Step 2: Make the stock!
Now I start the stock making process weeks before I actually cook anything. I save (admittedly in gallon freezer bags) scraps and peels when I cook for this very purpose. In my stock bag I keep: carrot and celery tops/bottoms, potato pieces, winter squash peels, onion and garlic skins, herb stems, etc. When I have 1 ½ to 2 gallon bags full – I know it’s time to make soup!
I have two big stock pots (about 11 quarts) that I got from IKEA years ago – HERE seems to be the version of it that’s available now. Into the stock pot(s) goes the frozen peelings/veggie pieces, all the leftover chicken parts, giblets, any fresh herbs leftover from roasting, whole peppercorns and any other spices you like, and filtered water.
Now all you have to do is let it simmer! I typically start my stock first thing in the morning, let it bubble all day, and then strain it with a big colander before bed (so over 12 hours of cooking). You don’t need to do anything with it while it cooks but stir it occasionally.
Once it’s cooked and strained, it needs to be chilled so bring the fat and other impurities to the surface. I let this happen overnight and then skim off the layer of yuck in the morning.
Now you have rich, beautiful, glorious stock! For this batch, I had two FULL bags of frozen scraps and my two chicken carcasses, so I cooked the stock in two pots. I ended up with about 7 quarts of stock.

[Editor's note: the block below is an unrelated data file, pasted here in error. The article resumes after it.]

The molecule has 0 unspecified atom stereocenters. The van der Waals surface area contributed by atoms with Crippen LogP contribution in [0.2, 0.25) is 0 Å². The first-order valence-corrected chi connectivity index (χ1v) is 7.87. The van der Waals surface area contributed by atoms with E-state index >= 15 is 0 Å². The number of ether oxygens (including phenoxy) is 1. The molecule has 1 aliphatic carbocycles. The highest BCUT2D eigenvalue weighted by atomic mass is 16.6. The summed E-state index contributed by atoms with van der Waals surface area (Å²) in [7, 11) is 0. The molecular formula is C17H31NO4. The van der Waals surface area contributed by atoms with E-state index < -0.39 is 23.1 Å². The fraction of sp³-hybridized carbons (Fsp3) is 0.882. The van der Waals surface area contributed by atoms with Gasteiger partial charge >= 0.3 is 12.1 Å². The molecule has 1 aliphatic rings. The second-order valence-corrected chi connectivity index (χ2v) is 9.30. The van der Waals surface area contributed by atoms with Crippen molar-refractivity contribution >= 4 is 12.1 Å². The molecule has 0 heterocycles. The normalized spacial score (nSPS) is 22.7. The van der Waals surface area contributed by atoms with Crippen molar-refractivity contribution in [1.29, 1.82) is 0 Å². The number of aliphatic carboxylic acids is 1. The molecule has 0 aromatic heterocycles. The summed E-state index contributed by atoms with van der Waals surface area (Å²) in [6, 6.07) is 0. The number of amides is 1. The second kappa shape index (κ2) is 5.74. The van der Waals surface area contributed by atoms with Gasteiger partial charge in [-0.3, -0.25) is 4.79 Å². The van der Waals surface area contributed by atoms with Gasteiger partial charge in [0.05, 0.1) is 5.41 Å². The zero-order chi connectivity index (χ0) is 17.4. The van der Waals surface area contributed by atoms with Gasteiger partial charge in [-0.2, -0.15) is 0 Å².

Step 3: Make the soup!
I’m not great at following recipes (as I’ve said before) but I tried to keep track of what I typically do to make soup for y’all : )
Mason Jar Tip / Trick:
Fresh herbs are A-Mason for sure, but keeping them fresh between when you buy them and when you’re ready to use them isn’t always easy. My favorite trick is to freshly trim the bottom of my bunch of herbs, grab the right size Mason jar for the bunch(es) I have so they don’t tip over, fill the jar about halfway full of filtered water, and store it in the fridge. This will keep your herbs perky and ready to go for several days (maybe even a week if they’re very fresh when you buy them).
Chicken and Wild Rice Soup Recipe
- 2-3 tablespoons butter
- 1 quart (2 medium) onions, chopped
- 1 quart (1 stalk) celery, chopped
- 1 quart (plus 1 pint and ½) carrots, chopped
- 1 quart potatoes, chopped
- 1 quart frozen corn
- 2 bunches of parsley, stems removed and chopped
- 2 pounds dark meat chicken
- 2 pounds (32 oz) wild rice
- 4 quarts of store bought stock or bone broth (optional)
- 7 quarts of homemade stock
- Any leftover gravy (optional)
- Any leftover potato water (optional)
- Flour or starch to thicken (optional)
- Salt and pepper to taste
Sauté onions in butter for 3-5 minutes until translucent. While this is cooking, start wild rice with 4 quarts of store bought stock or water. Cook rice until al dente.
Then add in potatoes (I salt and pepper these) and cook until moderately tender. Next throw in carrots and celery and cook until mostly tender.
Next add in 7 quarts of homemade stock, frozen corn, chicken, gravy, and potato water. Allow ingredients to come to a simmer and season with salt and pepper to taste. If you like a thicker, creamier soup (we do!), whisk in your flour or starch of choice until desired consistency is achieved.
Finally add in parsley and wild rice and allow to warm but not overcook. Garnish with extra parsley and serve!
This recipe made around 14 quarts of soup, or 448 oz, 7 meals consisting of 64 oz each. I broke it up into 6 dinners and 5 individual servings.
Keep It In The Fridge:
For soup being kept in the fridge, I use wide mouth pint to pint and ½ Mason jars with stainless steel bands and silicone lid liners. This helps with reheating as I can simply remove the band, slightly move the liner off the top for venting, and put the jar into the microwave. Soup in the fridge will keep for several days.
Keep It In The Freezer: